In do-ing'this, however, care .must‘be taken not
to use a‘metal or alloy having such' apoor‘ thermal
conductivity and low melting point'` that the `elec
trode becomes over-heated in service andthe set
ting material melted. Such a eutectic maybe
used, for examplewith alloys consistingpredomi
natingly of >platinum and containing vmolybde
num, e. g. 98% platinum-2% molybdenum ~alloys,
which recrystallise well below r961" C.
I claim:
l. A spark plug ready for service and having
furnace and cast into an ingot, which may then
an electrode-made from a rprecious~metal-~-alloy,
be reduced hot to a rod 0.2 inch square. The
at least the »unsupported `part of said electrode
rod may then be annealed at l,050° C. for 15 75 having a non-recrystallized fibrous microstruc
4% tungsten alloy as recrystallisation is least
marked in this alloy. As an example, thi-5 alloy
may be prepared by melting in a high-frequency
2,406,966
5
6
ture made up of crystals having longitudinal
lengths much greater than their widths.
2. A spark plug ready for service and having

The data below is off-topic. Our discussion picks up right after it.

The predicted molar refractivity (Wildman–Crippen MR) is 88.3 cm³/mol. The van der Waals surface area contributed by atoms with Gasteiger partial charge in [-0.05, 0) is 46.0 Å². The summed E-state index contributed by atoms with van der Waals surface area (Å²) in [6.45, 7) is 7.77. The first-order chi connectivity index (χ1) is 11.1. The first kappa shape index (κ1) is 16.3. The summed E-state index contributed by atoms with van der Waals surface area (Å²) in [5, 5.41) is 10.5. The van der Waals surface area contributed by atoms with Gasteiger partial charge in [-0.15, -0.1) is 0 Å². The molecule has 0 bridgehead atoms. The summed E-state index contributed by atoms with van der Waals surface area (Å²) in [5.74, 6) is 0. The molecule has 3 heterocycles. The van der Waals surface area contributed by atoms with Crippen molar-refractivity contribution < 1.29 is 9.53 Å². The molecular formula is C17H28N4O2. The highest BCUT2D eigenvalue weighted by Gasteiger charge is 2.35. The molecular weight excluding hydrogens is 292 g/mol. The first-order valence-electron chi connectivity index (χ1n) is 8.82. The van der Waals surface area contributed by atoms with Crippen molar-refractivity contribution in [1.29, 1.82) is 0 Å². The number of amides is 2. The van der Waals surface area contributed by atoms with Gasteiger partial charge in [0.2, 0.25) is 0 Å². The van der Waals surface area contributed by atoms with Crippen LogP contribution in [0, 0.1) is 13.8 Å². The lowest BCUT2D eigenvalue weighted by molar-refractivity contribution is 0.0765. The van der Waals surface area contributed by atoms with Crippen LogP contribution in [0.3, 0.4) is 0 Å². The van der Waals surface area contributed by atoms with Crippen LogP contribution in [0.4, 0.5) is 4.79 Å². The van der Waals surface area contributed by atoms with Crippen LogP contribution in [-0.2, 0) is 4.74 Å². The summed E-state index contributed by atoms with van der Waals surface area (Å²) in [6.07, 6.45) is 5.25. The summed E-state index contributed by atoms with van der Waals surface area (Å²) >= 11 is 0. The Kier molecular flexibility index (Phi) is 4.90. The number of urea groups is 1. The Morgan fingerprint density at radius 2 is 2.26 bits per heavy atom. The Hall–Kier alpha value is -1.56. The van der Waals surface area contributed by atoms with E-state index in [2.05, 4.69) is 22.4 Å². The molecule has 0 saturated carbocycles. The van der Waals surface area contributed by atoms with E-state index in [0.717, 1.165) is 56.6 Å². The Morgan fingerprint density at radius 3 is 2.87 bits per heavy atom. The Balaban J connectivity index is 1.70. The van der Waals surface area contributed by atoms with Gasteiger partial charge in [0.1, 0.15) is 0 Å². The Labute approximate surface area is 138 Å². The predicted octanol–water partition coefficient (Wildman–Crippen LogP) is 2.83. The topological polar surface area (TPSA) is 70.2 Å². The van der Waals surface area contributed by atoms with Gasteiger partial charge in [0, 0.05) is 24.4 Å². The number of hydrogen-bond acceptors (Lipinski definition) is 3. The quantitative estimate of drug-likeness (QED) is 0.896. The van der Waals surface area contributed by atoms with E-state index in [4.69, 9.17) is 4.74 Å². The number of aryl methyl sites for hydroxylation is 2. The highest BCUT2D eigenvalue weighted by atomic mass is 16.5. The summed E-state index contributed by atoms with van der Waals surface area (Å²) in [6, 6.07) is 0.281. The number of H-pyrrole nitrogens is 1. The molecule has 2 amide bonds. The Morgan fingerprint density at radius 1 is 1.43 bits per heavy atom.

4. A spark plug ready for service and having
an electrode made from a precious metal alloy,
at least the unsupported part of said electrode
having a iibrous microstructure resulting from
a central insulated electrode made from a precious
metal alloy, at least the unsupported part of said 5 cold drawing to bring about a cold reduction in
electrode having a non-recrystallized ñbrous mi
cross-sectional area of at least 75% Without any
intermediate and subsequent recrystallizations.
crostructure resulting from a cold reduction in
cross-sectional area of at least 75%.
5. In a spark plug, an electrode Consisting of
about 96% platinum and 4% tungsten and hav
3. A spark plug ready for service and having
all its electrodes made from a precious metal 10 ing at least in its unsupported part a ñbrous grain
structure resulting from cold reductions in cross
alloy, at least the unsupported part of each of
sectional area of at least 75% Without any in
said electrodes having a non-recrystallized iibrous
termediate and subsequent recrystallizations.
microstructure made up of crystals having much
greater lengths than widths, said fibrous structure
LEONARD BESSEMER PFEIL.
resulting from a cold reduction in cross-sectional 15
area of at least 75%.